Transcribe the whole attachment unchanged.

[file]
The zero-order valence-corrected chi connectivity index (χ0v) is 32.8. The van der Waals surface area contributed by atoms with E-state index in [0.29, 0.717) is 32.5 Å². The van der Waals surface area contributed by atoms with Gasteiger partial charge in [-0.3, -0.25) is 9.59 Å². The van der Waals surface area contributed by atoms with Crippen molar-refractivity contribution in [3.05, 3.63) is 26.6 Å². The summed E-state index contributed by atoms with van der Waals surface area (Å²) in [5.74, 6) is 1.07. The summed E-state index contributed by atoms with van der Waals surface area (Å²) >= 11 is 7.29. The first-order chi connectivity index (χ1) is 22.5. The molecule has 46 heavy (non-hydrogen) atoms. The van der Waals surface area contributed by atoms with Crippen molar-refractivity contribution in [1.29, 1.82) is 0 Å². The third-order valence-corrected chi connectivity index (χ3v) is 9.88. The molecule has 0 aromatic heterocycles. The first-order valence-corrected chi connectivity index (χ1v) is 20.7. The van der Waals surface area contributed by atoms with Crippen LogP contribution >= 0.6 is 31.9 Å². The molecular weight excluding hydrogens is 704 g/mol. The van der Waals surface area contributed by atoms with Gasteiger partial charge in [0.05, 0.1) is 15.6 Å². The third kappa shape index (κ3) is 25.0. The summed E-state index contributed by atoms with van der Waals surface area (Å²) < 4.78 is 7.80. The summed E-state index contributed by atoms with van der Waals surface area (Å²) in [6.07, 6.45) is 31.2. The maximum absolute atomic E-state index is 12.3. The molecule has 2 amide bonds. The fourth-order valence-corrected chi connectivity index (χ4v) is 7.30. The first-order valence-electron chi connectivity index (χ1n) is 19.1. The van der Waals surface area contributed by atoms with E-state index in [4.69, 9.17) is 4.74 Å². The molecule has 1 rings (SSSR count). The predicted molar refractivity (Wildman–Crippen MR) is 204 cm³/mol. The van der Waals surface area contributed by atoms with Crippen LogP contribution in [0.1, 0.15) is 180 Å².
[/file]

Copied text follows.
The zero-order valence-corrected chi connectivity index (χ0v) is 32.8. The van der Waals surface area contributed by atoms with E-state index in [0.29, 0.717) is 32.5 Å². The van der Waals surface area contributed by atoms with Gasteiger partial charge in [-0.3, -0.25) is 9.59 Å². The van der Waals surface area contributed by atoms with Crippen molar-refractivity contribution in [3.05, 3.63) is 26.6 Å². The summed E-state index contributed by atoms with van der Waals surface area (Å²) in [5.74, 6) is 1.07. The summed E-state index contributed by atoms with van der Waals surface area (Å²) >= 11 is 7.29. The first-order chi connectivity index (χ1) is 22.5. The molecule has 46 heavy (non-hydrogen) atoms. The van der Waals surface area contributed by atoms with Crippen molar-refractivity contribution in [1.29, 1.82) is 0 Å². The third-order valence-corrected chi connectivity index (χ3v) is 9.88. The molecule has 0 aromatic heterocycles. The first-order valence-corrected chi connectivity index (χ1v) is 20.7. The van der Waals surface area contributed by atoms with Crippen LogP contribution >= 0.6 is 31.9 Å². The molecular weight excluding hydrogens is 704 g/mol. The van der Waals surface area contributed by atoms with Gasteiger partial charge in [0.05, 0.1) is 15.6 Å². The third kappa shape index (κ3) is 25.0. The summed E-state index contributed by atoms with van der Waals surface area (Å²) < 4.78 is 7.80. The summed E-state index contributed by atoms with van der Waals surface area (Å²) in [6.07, 6.45) is 31.2. The maximum absolute atomic E-state index is 12.3. The molecule has 2 amide bonds. The fourth-order valence-corrected chi connectivity index (χ4v) is 7.30. The first-order valence-electron chi connectivity index (χ1n) is 19.1. The van der Waals surface area contributed by atoms with E-state index in [4.69, 9.17) is 4.74 Å². The molecule has 1 rings (SSSR count). The predicted molar refractivity (Wildman–Crippen MR) is 204 cm³/mol. The van der Waals surface area contributed by atoms with Crippen LogP contribution in [0.1, 0.15) is 180 Å².